I don’t think he ever originally intended on conquering Britain or America. Simply neutralizing them. Building a great German empire that would eventually overtake them culturally and economically. And you can’t forget Italy. Italy declared war in Africa and Italy moved forces to instigate confrontation with English forces.

Hitler went crazy though. Maybe not clinically insane but at some point his reach began exceeding his grasp. Invading Russia was a stupid move. An INCREDIBLY stupid move. At some point Hitler became the comic book villain many of us think he is.

He invoked the Final Solution, signed off on the complete decimation of Eastern Britain, and actually began planning an invasion of the east coast of North America. I don’t think he ever liked the Pearl Harbor bombing because it was a failure. He was smart. He always knew America would have to be dealt with at some point. I think he was hoping for a diplomatic resolution. Pearl Harbor ended any chance of that because America’s navy was still near full strength and we were super pissed.

I think America’s entrance into WW 2 is what kept Hitler in Russia. One of us had to go. I believe he really did want a world led/ruled by Germany and the “Aryan race”.

Now, as far as neutrality,

“You can’t be neutral on a moving train.”
~Howard Zinn

A lot of people in Europe didn’t want war for whatever reason but war was upon them regardless. There is no “sitting this one out”.

KQµårk 死神
Member

The Irish of course should have remained neutral but they should have honored their treaties as well like Portuguese did. I mean I understand why Ireland didn’t want to help the UK because of their history but I would not make it out as any grand moment in history for Ireland. They were serving their self interests just like everyone else.

Churchill resented the US as well because Republicans were isolationists and he wanted the US to enter the war sooner.

Face it at one point before the Soviet Union was compelled to enter the war the UK was the only country preventing everyone in Europe from speaking German.

jkkFL
Guest

Fascinating, Caru! I loved his remark “I will try to reply as dispassionately as possible!”
Mission accomplished.
Did you research this yesterday? 😉
“Much Boredom abounded.”

Mightywoof
Member

I loved de Valera’s speech, Caru – thanks for ferreting out this nugget of history! I especially loved de Valera’s congratulating Churchill (paraphrasing)for resisting his temptation to invade the 6 counties – what delicious sarcasm.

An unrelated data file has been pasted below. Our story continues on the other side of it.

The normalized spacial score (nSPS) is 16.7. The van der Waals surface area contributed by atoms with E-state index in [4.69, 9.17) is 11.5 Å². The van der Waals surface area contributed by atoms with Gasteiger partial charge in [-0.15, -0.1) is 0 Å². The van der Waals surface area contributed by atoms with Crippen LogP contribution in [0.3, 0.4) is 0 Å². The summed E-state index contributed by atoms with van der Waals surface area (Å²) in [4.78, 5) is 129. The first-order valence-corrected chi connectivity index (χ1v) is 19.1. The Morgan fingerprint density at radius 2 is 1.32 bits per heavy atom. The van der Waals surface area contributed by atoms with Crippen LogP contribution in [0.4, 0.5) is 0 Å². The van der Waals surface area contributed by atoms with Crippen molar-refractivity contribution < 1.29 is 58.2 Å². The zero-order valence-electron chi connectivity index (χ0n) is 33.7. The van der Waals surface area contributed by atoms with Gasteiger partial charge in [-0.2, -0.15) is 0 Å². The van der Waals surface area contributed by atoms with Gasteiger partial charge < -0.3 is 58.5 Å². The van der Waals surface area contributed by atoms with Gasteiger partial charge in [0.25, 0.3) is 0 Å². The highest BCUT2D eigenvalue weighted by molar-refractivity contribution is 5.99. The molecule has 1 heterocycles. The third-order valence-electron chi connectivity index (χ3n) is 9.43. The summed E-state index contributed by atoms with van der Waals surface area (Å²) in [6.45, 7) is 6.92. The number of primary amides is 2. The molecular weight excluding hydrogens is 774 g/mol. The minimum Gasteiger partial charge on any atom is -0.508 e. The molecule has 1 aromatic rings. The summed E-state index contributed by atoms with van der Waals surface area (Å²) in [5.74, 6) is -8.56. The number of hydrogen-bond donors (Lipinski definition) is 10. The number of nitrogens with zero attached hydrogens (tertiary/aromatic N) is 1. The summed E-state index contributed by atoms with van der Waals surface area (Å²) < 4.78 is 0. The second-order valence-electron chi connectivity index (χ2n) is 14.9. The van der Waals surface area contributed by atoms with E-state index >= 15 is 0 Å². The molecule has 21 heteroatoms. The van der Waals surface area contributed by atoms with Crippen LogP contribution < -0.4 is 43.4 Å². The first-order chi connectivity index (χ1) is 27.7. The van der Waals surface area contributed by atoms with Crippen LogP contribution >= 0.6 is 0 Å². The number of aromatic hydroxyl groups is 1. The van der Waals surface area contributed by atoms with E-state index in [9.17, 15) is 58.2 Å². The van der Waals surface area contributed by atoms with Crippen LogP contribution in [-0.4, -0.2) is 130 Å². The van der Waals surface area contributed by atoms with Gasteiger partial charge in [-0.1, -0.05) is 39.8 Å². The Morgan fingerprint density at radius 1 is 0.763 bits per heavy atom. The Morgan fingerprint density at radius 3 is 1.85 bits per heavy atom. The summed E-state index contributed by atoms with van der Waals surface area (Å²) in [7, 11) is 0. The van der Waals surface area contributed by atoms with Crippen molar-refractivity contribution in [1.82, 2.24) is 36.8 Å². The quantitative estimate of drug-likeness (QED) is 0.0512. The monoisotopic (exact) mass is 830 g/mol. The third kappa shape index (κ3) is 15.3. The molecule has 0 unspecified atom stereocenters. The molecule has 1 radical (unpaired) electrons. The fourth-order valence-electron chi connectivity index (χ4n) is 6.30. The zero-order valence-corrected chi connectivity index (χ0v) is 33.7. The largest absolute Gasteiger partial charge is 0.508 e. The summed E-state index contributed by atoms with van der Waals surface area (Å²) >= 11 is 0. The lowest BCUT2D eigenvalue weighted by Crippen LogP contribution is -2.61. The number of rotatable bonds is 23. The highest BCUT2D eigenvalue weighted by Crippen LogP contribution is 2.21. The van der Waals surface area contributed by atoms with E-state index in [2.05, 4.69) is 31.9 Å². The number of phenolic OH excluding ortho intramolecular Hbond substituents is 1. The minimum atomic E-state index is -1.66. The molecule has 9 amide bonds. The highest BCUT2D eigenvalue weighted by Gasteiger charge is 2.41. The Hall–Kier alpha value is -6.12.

I have to come clean here – I’m a Canadian but born and raised in the south of England; I left those shores 3 months before my 24th birthday. I had an absolutely English view of Ireland but left the UK before the IRA campaign so my views had not been coloured by that. I changed my views after reading a novel – Leon Uris ‘Trinity’ – I had never read or been taught the other side of the story and I was blown away! As repellent as I now find Churchill’s views on Empire, he was a man of his time and the English in me is grateful he was there through WW2 but what England did to Ireland is – forgive the saying – beyond the pale – but then, England did that to so many countries on this earth.

Trinity has left me very conflicted though ………. I can understand why Scotland wants to be a country in its own right and I can understand why Quebec wants to separate from Canada – heck, I can understand why the Cree want to separate from Quebec if Quebec does indeed separate from Canada – my conflict comes from my not liking it and I can’t separate the part of me that can see the perils of larger countries fragmenting into smaller and smaller pieces in this era of global corporatism from the part of me that is a member of the dominant group so I don’t know whether my feelings are simply logically concerned or jingoistic. In the end, though, it is not my decision and that is good and right – I will never approve of violence to keep a people within national borders if they have no desire to remain.

I don’t think I’ve expressed myself very well here – it’s a bit rambling and I apologise. I do hope you continue writing articles here – especially about Ireland and it’s history and struggles

Khirad
Member

I forgot where I got this, but Chomsky had a great observation, if I may paraphrase.